Film Corner: Interstellar


image of a small planet outside a massive black hole, from the film Interstellar

So, I saw Christopher Nolan's new film Interstellar this weekend, and I wanted to open up a thread for anyone else who saw it and would like to talk about it. And let me be very straightforward about the fact that it's definitely a polarizing love-it or hate-it kind of film, and I've already seen huge flamewars (!) over this film in other spaces, so let's all go into the discussion with a resolution to respect opposing views.

I fell into the love-it camp. The film is very weird and very beautiful. I saw it in IMAX (not 3D, because no thanks), and it was visually one of the most epically stunning films I've ever seen. I also liked the story, for the most part.

Which is not to say the film is without its flaws: It's US-centric; there are no major roles filled by women of color; it just barely, and not meaningfully, passes the Bechdel Test (I'll come back to that); some of the science is flawed; some of the plot is implausible; there was no Tom Hardy.

That last criticism is not one I'd normally make of any old director, but Tom Hardy was in Christopher Nolan's Inception and The Dark Knight Rises, so I feel it's important to note that Nolan missed one of the most crucial scientific equations in making this film, which is:

Hardy > McConaughey

Anyway! Like Gravity, there's a potential that Interstellar might trigger people who get motion sickness with hand-held camerawork and/or very immersive shots of sweeping or spinning movement. It's not as intense as Gravity, but it's definitely something to consider. Seeing it in 3D likely enhances this effect.

Also: There were parts of the film during which the mixing was off, and the score obscured some important dialogue. I have a slight hearing impairment, but Iain also had trouble with certain scenes, and I've read that this is a problem with the IMAX print particularly. So that's another thing to consider, if you're trying to decide which version to see.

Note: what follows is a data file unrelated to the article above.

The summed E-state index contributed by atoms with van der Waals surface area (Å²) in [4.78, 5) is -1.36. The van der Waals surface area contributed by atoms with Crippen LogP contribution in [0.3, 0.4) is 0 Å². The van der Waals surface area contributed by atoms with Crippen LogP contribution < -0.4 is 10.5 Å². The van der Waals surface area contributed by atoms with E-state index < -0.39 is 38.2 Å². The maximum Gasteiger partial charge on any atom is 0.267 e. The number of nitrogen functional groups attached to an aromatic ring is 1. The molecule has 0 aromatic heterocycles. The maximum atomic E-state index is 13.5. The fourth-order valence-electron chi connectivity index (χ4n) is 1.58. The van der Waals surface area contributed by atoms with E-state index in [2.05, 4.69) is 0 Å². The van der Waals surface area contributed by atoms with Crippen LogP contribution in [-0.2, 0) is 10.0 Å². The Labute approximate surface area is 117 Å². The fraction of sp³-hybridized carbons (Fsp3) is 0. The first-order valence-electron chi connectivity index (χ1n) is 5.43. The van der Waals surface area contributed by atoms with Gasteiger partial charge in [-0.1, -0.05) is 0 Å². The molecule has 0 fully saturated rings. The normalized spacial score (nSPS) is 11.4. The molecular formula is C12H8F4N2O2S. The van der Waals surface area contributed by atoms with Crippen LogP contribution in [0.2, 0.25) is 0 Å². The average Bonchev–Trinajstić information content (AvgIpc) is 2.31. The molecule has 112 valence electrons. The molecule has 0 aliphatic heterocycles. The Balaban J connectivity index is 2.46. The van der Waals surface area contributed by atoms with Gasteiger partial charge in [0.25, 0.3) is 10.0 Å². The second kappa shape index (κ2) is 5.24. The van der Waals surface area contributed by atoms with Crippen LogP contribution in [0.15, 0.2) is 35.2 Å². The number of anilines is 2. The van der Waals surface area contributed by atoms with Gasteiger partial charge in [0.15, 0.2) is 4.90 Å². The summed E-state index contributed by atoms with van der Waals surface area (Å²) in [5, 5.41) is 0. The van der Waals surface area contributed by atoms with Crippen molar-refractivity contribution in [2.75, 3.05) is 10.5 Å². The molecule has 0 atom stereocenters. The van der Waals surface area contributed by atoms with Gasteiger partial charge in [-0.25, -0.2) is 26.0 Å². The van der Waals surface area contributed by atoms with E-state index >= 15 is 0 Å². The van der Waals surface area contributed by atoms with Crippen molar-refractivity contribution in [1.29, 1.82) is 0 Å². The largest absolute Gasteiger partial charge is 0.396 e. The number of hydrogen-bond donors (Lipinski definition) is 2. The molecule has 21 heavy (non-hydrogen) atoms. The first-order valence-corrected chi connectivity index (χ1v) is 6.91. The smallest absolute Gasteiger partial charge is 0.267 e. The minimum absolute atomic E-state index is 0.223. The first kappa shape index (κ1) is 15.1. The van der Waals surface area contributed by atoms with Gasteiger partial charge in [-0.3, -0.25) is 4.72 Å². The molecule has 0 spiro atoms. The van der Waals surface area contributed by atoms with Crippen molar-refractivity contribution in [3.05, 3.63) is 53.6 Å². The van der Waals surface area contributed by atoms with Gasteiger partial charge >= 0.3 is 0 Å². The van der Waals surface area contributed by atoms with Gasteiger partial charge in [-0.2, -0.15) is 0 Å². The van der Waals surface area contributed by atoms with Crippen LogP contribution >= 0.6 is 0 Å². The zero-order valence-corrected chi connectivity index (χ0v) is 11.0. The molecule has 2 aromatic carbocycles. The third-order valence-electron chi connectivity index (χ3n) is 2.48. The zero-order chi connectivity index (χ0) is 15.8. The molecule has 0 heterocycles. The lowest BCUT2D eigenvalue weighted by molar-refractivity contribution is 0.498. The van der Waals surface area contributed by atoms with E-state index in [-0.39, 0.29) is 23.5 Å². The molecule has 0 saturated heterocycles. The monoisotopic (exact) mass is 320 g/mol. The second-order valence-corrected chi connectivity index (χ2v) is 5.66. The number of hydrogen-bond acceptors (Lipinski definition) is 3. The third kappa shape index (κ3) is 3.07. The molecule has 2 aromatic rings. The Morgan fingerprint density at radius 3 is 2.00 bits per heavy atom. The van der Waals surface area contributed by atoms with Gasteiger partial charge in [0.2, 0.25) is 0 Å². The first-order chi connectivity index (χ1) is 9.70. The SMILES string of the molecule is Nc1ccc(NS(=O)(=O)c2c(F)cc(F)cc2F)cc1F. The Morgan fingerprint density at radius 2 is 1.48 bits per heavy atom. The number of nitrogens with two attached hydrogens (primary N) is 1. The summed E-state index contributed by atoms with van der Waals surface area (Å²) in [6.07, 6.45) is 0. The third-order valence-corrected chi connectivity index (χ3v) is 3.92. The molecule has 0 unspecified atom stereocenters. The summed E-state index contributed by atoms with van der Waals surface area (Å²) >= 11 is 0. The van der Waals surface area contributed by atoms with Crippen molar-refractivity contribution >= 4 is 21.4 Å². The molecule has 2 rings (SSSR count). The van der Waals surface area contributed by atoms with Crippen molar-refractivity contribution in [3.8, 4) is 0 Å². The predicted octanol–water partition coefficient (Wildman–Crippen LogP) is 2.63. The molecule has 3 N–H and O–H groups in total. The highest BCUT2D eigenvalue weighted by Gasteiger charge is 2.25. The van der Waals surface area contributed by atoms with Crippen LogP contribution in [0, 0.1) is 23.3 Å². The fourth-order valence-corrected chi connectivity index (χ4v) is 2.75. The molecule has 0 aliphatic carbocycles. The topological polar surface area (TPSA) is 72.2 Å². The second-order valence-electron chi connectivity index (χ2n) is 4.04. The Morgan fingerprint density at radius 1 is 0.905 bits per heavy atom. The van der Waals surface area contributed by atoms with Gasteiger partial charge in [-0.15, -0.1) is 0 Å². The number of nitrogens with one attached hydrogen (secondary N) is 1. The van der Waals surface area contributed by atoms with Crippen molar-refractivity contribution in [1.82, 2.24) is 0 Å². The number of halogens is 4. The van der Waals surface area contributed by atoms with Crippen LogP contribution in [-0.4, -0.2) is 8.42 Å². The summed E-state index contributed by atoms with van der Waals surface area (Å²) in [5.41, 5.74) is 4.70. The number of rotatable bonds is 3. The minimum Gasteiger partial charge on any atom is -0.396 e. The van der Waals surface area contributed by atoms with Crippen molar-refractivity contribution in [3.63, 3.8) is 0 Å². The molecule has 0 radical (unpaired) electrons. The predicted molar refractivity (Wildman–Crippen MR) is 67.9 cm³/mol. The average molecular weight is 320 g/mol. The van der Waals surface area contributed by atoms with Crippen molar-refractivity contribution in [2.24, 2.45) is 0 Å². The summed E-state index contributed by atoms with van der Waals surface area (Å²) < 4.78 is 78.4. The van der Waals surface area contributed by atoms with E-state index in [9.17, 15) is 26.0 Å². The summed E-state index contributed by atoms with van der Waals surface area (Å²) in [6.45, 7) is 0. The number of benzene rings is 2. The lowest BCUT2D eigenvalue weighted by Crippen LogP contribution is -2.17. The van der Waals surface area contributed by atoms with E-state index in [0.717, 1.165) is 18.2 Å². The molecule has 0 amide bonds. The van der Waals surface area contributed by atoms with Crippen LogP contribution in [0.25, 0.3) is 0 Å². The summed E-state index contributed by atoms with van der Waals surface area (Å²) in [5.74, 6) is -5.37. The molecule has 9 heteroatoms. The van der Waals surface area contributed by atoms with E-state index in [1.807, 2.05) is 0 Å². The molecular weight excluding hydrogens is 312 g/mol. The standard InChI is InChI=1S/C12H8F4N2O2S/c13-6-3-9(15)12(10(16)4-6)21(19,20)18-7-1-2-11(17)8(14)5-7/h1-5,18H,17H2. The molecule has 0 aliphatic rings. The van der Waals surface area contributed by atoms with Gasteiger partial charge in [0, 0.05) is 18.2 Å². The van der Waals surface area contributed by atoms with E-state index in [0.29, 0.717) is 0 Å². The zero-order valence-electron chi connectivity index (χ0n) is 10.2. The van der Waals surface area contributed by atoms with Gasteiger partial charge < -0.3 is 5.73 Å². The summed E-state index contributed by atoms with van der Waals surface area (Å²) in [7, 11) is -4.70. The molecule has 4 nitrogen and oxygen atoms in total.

Although, for whatever it's worth, the occasional struggle I had to hear dialogue was worth seeing the film in IMAX for me.

Following comes plot spoilers, at least one of them a major spoiler, so you might want to stop reading here, if you don't want any spoilers.

Also like Gravity, Interstellar highlights the limitations of using the Bechdel Test exclusively to evaluate the importance of female characters. As I said, Interstellar does just pass the test, but blink and you'll miss it. Still: The entire film is centered around a male protagonist and his relationship with his daughter. (Dads, take your daughters to see this film!) And, unlike most father-daughter stories, she is not an only child. She has an older brother, with whom their father also has a good relationship, so this is not yet another variation on "daughter as surrogate son" story.

[Here comes a spoiler] One of the central theses of the film, which I have seen dismissed as a bit of fluffy silliness by countless (and usually male) reviewers, is an observation about humanity and love, delivered by Anne Hathaway's character. And McConaughey's protagonist is rather unreceptive, but she is ultimately proved right.

[Here comes a major spoiler] And, at the end of the film, McConaughey finds himself in a place that shares his name. He believes it was named after him, only to be informed that it is, in fact, named after his daughter.

YES. Yes.

I always seem to find progressive messages in Nolan films, where other people find conservative stuff, but it seems to me that Interstellar is a film about (US) humankind's history and our potential future. If McConaughey's character represents our past, our curious and adventurous and exploratory history, then his children represent our two possible futures. His son represents the desire to cling to an unsustainable way of life, even as it literally kills his wife and children. His daughter represents the desire to find new technologies and a new way of survival, even if that means leaving traditions behind.

There is more to say on this theme, but I don't want to give away too much.

We often see in films what we want to see. I saw in Interstellar a story about the importance of faith in our fellow humans, as a means to progress. Like!

Also: A really gorgeous film with tons o' space porn and amazing cartwheeling robots. Thumbs-up.

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